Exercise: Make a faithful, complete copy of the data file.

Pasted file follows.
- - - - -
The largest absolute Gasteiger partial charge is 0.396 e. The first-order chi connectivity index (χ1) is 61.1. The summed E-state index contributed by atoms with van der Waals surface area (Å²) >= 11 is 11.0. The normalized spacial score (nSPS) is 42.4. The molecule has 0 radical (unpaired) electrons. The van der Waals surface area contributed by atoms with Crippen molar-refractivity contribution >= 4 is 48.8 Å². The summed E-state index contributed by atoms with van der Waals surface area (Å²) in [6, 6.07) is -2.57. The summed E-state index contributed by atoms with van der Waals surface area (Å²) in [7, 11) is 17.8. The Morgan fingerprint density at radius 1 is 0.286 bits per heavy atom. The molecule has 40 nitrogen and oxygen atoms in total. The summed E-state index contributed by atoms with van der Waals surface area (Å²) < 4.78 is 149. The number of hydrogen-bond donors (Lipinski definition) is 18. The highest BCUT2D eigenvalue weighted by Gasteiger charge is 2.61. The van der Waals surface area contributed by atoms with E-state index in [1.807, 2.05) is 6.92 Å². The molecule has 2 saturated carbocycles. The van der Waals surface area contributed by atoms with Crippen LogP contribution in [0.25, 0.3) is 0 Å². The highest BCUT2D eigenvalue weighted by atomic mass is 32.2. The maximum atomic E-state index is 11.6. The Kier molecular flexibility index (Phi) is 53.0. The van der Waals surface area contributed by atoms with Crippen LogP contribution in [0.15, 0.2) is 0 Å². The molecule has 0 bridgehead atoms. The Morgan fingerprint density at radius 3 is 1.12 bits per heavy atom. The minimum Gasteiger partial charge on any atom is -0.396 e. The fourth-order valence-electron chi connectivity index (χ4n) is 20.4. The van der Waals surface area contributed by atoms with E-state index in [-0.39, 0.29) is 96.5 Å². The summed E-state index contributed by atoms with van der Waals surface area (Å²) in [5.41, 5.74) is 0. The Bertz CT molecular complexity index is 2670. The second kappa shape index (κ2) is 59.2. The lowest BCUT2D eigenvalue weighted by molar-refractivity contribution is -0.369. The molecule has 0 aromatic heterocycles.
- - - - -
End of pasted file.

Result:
The largest absolute Gasteiger partial charge is 0.396 e. The first-order chi connectivity index (χ1) is 61.1. The summed E-state index contributed by atoms with van der Waals surface area (Å²) >= 11 is 11.0. The normalized spacial score (nSPS) is 42.4. The molecule has 0 radical (unpaired) electrons. The van der Waals surface area contributed by atoms with Crippen molar-refractivity contribution >= 4 is 48.8 Å². The summed E-state index contributed by atoms with van der Waals surface area (Å²) in [6, 6.07) is -2.57. The summed E-state index contributed by atoms with van der Waals surface area (Å²) in [7, 11) is 17.8. The Morgan fingerprint density at radius 1 is 0.286 bits per heavy atom. The molecule has 40 nitrogen and oxygen atoms in total. The summed E-state index contributed by atoms with van der Waals surface area (Å²) < 4.78 is 149. The number of hydrogen-bond donors (Lipinski definition) is 18. The highest BCUT2D eigenvalue weighted by Gasteiger charge is 2.61. The van der Waals surface area contributed by atoms with E-state index in [1.807, 2.05) is 6.92 Å². The molecule has 2 saturated carbocycles. The van der Waals surface area contributed by atoms with Crippen LogP contribution in [0.25, 0.3) is 0 Å². The highest BCUT2D eigenvalue weighted by atomic mass is 32.2. The maximum atomic E-state index is 11.6. The Kier molecular flexibility index (Phi) is 53.0. The van der Waals surface area contributed by atoms with Crippen LogP contribution in [0.15, 0.2) is 0 Å². The molecule has 0 bridgehead atoms. The Morgan fingerprint density at radius 3 is 1.12 bits per heavy atom. The minimum Gasteiger partial charge on any atom is -0.396 e. The fourth-order valence-electron chi connectivity index (χ4n) is 20.4. The van der Waals surface area contributed by atoms with E-state index in [-0.39, 0.29) is 96.5 Å². The summed E-state index contributed by atoms with van der Waals surface area (Å²) in [5.41, 5.74) is 0. The Bertz CT molecular complexity index is 2670. The second kappa shape index (κ2) is 59.2. The lowest BCUT2D eigenvalue weighted by molar-refractivity contribution is -0.369. The molecule has 0 aromatic heterocycles.